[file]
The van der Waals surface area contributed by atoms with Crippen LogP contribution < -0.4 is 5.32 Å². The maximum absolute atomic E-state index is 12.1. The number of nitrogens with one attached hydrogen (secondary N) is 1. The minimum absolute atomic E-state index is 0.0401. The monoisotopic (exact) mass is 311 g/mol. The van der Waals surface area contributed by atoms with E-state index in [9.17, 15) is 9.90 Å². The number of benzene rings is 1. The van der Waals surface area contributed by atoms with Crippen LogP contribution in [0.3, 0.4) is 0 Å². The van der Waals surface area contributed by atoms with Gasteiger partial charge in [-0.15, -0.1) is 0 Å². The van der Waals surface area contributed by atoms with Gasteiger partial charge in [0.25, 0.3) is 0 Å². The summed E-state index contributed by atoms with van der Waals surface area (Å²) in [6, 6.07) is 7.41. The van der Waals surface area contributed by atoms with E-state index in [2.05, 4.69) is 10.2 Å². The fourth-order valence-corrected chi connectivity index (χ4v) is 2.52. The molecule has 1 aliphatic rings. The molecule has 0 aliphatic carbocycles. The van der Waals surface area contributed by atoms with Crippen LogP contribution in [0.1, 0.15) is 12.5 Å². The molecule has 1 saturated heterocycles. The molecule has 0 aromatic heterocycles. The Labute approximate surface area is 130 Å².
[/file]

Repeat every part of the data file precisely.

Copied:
The van der Waals surface area contributed by atoms with Crippen LogP contribution < -0.4 is 5.32 Å². The maximum absolute atomic E-state index is 12.1. The number of nitrogens with one attached hydrogen (secondary N) is 1. The minimum absolute atomic E-state index is 0.0401. The monoisotopic (exact) mass is 311 g/mol. The van der Waals surface area contributed by atoms with E-state index in [9.17, 15) is 9.90 Å². The number of benzene rings is 1. The van der Waals surface area contributed by atoms with Crippen LogP contribution in [0.3, 0.4) is 0 Å². The van der Waals surface area contributed by atoms with Gasteiger partial charge in [-0.15, -0.1) is 0 Å². The van der Waals surface area contributed by atoms with Gasteiger partial charge in [0.25, 0.3) is 0 Å². The summed E-state index contributed by atoms with van der Waals surface area (Å²) in [6, 6.07) is 7.41. The van der Waals surface area contributed by atoms with E-state index in [2.05, 4.69) is 10.2 Å². The fourth-order valence-corrected chi connectivity index (χ4v) is 2.52. The molecule has 1 aliphatic rings. The molecule has 0 aliphatic carbocycles. The van der Waals surface area contributed by atoms with Crippen LogP contribution in [0.1, 0.15) is 12.5 Å². The molecule has 1 saturated heterocycles. The molecule has 0 aromatic heterocycles. The Labute approximate surface area is 130 Å².